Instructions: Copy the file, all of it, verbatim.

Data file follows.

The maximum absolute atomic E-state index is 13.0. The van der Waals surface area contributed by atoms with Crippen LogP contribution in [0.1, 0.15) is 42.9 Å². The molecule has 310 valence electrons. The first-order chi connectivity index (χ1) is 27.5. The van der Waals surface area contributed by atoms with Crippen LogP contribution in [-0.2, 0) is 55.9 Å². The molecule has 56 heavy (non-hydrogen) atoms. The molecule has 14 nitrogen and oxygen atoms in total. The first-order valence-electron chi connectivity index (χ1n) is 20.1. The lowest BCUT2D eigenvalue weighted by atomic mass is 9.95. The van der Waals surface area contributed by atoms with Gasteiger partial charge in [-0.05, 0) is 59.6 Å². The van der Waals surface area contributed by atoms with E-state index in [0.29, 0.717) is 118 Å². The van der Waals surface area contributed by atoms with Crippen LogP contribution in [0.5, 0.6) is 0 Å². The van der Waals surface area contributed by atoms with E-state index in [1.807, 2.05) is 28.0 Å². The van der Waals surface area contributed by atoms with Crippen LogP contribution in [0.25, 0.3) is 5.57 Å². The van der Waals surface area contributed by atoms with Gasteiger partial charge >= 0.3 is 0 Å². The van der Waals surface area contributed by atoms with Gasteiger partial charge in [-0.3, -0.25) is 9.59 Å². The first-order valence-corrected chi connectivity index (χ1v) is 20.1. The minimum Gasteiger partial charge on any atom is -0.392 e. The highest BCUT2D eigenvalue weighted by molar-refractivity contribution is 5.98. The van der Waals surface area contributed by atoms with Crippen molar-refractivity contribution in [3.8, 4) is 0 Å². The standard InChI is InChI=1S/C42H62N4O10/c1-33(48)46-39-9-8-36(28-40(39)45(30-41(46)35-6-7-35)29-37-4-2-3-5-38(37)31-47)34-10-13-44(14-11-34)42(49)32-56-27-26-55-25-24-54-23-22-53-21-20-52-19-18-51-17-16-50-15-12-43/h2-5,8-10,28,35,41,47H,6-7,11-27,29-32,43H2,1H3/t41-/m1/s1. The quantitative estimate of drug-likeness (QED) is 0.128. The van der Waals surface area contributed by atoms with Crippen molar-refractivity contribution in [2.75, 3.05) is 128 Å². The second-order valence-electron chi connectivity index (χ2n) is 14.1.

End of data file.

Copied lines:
The maximum absolute atomic E-state index is 13.0. The van der Waals surface area contributed by atoms with Crippen LogP contribution in [0.1, 0.15) is 42.9 Å². The molecule has 310 valence electrons. The first-order chi connectivity index (χ1) is 27.5. The van der Waals surface area contributed by atoms with Crippen LogP contribution in [-0.2, 0) is 55.9 Å². The molecule has 56 heavy (non-hydrogen) atoms. The molecule has 14 nitrogen and oxygen atoms in total. The first-order valence-electron chi connectivity index (χ1n) is 20.1. The lowest BCUT2D eigenvalue weighted by atomic mass is 9.95. The van der Waals surface area contributed by atoms with Gasteiger partial charge in [-0.05, 0) is 59.6 Å². The van der Waals surface area contributed by atoms with E-state index in [0.29, 0.717) is 118 Å². The van der Waals surface area contributed by atoms with Crippen LogP contribution in [0.5, 0.6) is 0 Å². The van der Waals surface area contributed by atoms with E-state index in [1.807, 2.05) is 28.0 Å². The van der Waals surface area contributed by atoms with Crippen LogP contribution in [0.25, 0.3) is 5.57 Å². The van der Waals surface area contributed by atoms with Gasteiger partial charge >= 0.3 is 0 Å². The van der Waals surface area contributed by atoms with Gasteiger partial charge in [-0.3, -0.25) is 9.59 Å². The first-order valence-corrected chi connectivity index (χ1v) is 20.1. The minimum Gasteiger partial charge on any atom is -0.392 e. The highest BCUT2D eigenvalue weighted by molar-refractivity contribution is 5.98. The van der Waals surface area contributed by atoms with Crippen molar-refractivity contribution in [3.8, 4) is 0 Å². The standard InChI is InChI=1S/C42H62N4O10/c1-33(48)46-39-9-8-36(28-40(39)45(30-41(46)35-6-7-35)29-37-4-2-3-5-38(37)31-47)34-10-13-44(14-11-34)42(49)32-56-27-26-55-25-24-54-23-22-53-21-20-52-19-18-51-17-16-50-15-12-43/h2-5,8-10,28,35,41,47H,6-7,11-27,29-32,43H2,1H3/t41-/m1/s1. The quantitative estimate of drug-likeness (QED) is 0.128. The van der Waals surface area contributed by atoms with Crippen molar-refractivity contribution in [2.75, 3.05) is 128 Å². The second-order valence-electron chi connectivity index (χ2n) is 14.1.